Men are from Mars, women from Venus, even on the yoga mat
Living Well Aging Well
By Elizabeth Devereux
Thanks to John Gray, the idea that "men are from Mars and women are from Venus" has helped explain the fundamental psychological differences between men and women. This popular metaphor can be extended to the yoga mat to understand some of the psychological and physiological differences in the way men and women approach yoga.
"Men tend to walk in needing a challenge," writes Judith Lasater, a yoga teacher of 35 years and author of six yoga books. "Women often come to the mat seeking refuge." A man is more likely looking to discharge pent-up energy, a woman, to quiet her mind.
Although children may be born equally limber, by adolescence boys generally lose flexibility faster than girls, and, increasingly into adulthood, these differences in flexibility grow. Culturally, stretching for boys tends to take a backseat beginning as early as school athletics. Later lifestyle choices (long work weeks, strength training, cardio, repetitive movements in sports) often place little emphasis by men on the cultivation of flexibility.
Men also have more muscle, another reason for their relative inflexibility. In "Science of Flexibility," Michael J. Alter explains how the pelvic regions of women permit a large range of motion and joint play. In yoga, the pelvis is the central pivot for bending of spine, torso and legs.
From my perspective, one of the most powerful and life-enhancing functions of a regular yoga practice is the consciousness-raising aspect. Probably the hardest thing to convey to those newly practicing or never having done yoga—especially men—is that the process is much less about achieving the physical end than you'd think.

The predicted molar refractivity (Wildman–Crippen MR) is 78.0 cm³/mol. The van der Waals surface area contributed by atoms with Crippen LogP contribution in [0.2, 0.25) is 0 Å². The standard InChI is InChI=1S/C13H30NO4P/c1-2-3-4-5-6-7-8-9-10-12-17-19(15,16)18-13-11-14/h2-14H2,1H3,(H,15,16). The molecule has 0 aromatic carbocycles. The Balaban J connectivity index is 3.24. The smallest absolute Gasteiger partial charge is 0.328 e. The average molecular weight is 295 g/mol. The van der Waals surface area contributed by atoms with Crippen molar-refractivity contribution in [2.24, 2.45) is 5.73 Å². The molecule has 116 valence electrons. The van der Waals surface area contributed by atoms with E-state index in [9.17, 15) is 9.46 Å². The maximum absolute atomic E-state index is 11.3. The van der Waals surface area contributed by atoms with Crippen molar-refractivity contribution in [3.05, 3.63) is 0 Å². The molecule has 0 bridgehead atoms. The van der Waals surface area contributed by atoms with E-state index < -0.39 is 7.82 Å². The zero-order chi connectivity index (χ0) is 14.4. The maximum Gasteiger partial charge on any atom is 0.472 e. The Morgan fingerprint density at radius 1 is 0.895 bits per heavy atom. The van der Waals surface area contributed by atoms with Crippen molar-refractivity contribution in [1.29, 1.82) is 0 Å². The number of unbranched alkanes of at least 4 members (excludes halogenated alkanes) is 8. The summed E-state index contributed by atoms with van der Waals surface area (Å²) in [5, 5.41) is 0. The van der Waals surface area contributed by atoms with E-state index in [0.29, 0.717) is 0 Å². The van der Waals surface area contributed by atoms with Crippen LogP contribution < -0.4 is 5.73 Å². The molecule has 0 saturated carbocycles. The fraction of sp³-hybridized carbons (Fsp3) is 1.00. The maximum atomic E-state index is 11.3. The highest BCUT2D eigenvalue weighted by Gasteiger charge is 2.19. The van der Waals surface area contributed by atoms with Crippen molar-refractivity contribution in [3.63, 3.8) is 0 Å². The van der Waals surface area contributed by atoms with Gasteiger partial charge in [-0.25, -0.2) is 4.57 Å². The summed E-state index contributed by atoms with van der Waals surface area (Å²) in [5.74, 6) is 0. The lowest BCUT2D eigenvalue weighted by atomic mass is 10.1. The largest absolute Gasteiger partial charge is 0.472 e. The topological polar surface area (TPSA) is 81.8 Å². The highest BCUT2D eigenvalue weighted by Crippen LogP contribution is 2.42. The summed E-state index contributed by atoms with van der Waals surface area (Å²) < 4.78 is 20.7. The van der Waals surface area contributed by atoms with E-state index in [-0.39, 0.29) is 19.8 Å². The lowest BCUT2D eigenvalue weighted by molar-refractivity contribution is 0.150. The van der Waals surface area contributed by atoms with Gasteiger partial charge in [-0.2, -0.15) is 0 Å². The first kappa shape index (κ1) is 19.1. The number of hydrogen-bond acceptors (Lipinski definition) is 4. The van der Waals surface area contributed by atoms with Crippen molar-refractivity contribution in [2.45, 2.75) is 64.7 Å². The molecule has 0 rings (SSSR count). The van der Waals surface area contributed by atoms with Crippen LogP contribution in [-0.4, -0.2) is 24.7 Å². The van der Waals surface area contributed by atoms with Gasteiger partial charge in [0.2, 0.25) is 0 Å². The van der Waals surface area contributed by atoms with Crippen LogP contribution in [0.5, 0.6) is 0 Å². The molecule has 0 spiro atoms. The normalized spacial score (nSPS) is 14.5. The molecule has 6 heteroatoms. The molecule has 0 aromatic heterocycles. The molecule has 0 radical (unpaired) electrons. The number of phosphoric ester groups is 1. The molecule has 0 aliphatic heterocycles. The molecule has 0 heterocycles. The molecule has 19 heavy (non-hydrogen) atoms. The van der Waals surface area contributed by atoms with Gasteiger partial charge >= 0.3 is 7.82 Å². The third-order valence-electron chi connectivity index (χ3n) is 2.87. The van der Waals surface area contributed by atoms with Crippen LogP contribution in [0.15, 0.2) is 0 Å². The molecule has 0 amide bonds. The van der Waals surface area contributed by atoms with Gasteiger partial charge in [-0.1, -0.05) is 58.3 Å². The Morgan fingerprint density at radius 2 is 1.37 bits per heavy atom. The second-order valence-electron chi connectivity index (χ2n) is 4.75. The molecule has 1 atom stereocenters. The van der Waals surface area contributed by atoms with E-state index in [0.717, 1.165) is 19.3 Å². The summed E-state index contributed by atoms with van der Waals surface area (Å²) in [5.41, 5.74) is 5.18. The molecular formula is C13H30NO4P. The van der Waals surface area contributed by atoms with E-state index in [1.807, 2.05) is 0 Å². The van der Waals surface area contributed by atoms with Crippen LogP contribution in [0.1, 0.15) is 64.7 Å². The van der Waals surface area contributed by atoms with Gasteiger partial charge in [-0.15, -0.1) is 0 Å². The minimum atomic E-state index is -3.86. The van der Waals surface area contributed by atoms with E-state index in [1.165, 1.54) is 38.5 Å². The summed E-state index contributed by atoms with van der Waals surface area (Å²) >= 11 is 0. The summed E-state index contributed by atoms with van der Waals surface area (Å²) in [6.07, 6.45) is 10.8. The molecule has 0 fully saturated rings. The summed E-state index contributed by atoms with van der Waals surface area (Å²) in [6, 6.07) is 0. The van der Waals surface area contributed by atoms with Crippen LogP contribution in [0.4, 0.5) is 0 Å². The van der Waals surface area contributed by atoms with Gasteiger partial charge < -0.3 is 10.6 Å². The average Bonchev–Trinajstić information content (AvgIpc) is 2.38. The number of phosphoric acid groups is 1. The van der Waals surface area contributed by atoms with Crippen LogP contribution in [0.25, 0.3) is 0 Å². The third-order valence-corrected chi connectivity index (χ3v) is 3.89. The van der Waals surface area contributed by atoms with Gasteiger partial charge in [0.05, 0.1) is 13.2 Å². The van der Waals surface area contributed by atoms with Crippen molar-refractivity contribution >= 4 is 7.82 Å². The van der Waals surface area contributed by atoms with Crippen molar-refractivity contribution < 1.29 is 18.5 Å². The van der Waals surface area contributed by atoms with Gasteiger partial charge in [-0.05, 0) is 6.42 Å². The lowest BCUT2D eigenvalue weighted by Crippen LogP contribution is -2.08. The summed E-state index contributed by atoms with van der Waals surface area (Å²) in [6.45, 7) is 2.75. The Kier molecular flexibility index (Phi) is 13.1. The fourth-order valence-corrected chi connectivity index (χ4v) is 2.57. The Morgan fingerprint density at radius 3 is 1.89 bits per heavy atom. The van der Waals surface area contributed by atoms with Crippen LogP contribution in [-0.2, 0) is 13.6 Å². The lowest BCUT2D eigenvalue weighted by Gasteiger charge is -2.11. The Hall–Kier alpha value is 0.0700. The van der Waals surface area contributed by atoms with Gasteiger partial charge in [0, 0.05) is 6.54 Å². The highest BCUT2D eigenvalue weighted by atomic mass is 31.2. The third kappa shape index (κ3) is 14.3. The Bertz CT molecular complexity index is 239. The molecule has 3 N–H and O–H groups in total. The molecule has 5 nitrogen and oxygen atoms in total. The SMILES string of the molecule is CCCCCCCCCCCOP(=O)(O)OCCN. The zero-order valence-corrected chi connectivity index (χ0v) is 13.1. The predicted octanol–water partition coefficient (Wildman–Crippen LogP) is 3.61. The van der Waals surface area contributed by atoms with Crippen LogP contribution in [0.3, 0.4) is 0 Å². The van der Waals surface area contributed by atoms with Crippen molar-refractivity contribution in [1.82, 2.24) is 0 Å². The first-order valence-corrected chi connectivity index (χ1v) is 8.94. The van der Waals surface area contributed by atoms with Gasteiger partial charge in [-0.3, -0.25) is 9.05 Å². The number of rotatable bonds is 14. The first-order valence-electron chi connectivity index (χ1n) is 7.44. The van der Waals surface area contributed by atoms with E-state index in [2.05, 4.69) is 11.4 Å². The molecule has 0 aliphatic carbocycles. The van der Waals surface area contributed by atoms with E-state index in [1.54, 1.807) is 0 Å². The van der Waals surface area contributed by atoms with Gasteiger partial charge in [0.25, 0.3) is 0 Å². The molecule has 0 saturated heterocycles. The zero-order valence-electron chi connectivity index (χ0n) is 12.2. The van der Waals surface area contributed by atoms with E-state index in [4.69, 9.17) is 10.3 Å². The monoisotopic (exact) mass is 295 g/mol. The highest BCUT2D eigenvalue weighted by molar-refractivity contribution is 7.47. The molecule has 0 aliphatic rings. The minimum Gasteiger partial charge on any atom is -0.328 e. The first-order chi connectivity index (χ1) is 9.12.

Even though accomplishing the physical form can be fun and rewarding, there is a world of heightened awareness and benefits in the space from "here" to "there." It's in the ongoing discovery of what lies between those points that practitioners find more capacity in heart, mind, body and life— how yoga enriches the world off the mat. That is what keeps millions practicing.
Yoga practice is metaphorical life training—the physical shapes require us to ask: Where can I relax more, create more flexibility, flow, patience, even gentleness? Where can I create more structure, strength and focus? Yoga poses teach us to pay nuanced attention to ourselves, to life and respond accordingly.
I've noticed men tend to have a more difficult time than women with the unfolding process of yoga – navigating the non-black-and-white nature of it—especially when encountering structural limitations or ego, looking for the product, the straight line of progress, the prize, the victory.
Generally, men tend toward the impulse to conquer or compete, explaining why they are typically drawn to more vigorous yoga styles. On the other hand, men might be averse to even starting a practice, especially later in life, daunted by the years of inflexibility collected in body and mind. The great news is, it's all workable.
The issues in our lives—how we treat ourselves, our bodies, how we treat others, our attitudes and beliefs, whatever “baggage” we carry—all show up on the yoga mat in how we approach the movements and/or as realizations from them. These issues also show up as the awareness we gain from or project onto the overall process.
Yoga for men and women is sometimes confrontational; it's definitely surprising and reliably refreshing; more often than not, with the right approach, it's a more comprehensively rewarding investment than can be imagined.
We live in a glamorized, consumer culture that doesn't teach inward listening; we're encouraged to be an end-product, not a conscious evolution of body, heart and mind. Yoga often is misunderstood to be primarily about physical accomplishment, not the brilliant framework for the development of conscious awareness that it is.
For men and women alike, though perhaps somehow differently, there are amazing, life-changing gemstones in the gray of what a regular yoga practice has to offer in its apparent perfection or imperfection in any moment.
Elizabeth Devereux has been teaching yoga and meditation for 17 years and has been actively working in the holistic wellness field for 23 years. More information on Devereux’s Fitness Center classes and private integrative practice can be found at peaceonearthinc.com.